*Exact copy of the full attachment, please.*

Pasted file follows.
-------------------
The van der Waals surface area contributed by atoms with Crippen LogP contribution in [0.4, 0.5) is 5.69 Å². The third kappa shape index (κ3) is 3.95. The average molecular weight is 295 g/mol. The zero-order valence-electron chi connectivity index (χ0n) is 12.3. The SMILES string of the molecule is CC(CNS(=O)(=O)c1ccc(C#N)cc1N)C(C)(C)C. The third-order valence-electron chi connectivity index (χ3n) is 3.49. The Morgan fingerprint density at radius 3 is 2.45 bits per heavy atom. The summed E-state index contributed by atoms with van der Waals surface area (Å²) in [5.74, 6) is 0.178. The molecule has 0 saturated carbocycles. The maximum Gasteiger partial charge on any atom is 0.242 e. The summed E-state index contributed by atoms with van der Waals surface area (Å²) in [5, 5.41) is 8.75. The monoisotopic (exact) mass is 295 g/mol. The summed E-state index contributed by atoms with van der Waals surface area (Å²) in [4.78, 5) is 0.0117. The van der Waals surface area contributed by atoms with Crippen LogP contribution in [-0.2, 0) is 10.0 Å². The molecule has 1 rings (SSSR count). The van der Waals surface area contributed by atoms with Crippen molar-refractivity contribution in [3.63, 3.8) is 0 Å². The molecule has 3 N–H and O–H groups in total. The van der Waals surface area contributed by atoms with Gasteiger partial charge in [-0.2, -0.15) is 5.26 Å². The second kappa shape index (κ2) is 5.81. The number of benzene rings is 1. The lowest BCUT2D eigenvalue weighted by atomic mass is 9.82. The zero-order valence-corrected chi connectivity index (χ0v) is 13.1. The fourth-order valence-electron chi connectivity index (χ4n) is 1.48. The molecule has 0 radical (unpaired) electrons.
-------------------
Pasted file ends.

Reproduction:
The van der Waals surface area contributed by atoms with Crippen LogP contribution in [0.4, 0.5) is 5.69 Å². The third kappa shape index (κ3) is 3.95. The average molecular weight is 295 g/mol. The zero-order valence-electron chi connectivity index (χ0n) is 12.3. The SMILES string of the molecule is CC(CNS(=O)(=O)c1ccc(C#N)cc1N)C(C)(C)C. The third-order valence-electron chi connectivity index (χ3n) is 3.49. The Morgan fingerprint density at radius 3 is 2.45 bits per heavy atom. The summed E-state index contributed by atoms with van der Waals surface area (Å²) in [5.74, 6) is 0.178. The molecule has 0 saturated carbocycles. The maximum Gasteiger partial charge on any atom is 0.242 e. The summed E-state index contributed by atoms with van der Waals surface area (Å²) in [5, 5.41) is 8.75. The monoisotopic (exact) mass is 295 g/mol. The summed E-state index contributed by atoms with van der Waals surface area (Å²) in [4.78, 5) is 0.0117. The van der Waals surface area contributed by atoms with Crippen LogP contribution in [-0.2, 0) is 10.0 Å². The molecule has 1 rings (SSSR count). The van der Waals surface area contributed by atoms with Crippen molar-refractivity contribution in [3.63, 3.8) is 0 Å². The molecule has 3 N–H and O–H groups in total. The van der Waals surface area contributed by atoms with Gasteiger partial charge in [-0.2, -0.15) is 5.26 Å². The second kappa shape index (κ2) is 5.81. The number of benzene rings is 1. The lowest BCUT2D eigenvalue weighted by atomic mass is 9.82. The zero-order valence-corrected chi connectivity index (χ0v) is 13.1. The fourth-order valence-electron chi connectivity index (χ4n) is 1.48. The molecule has 0 radical (unpaired) electrons.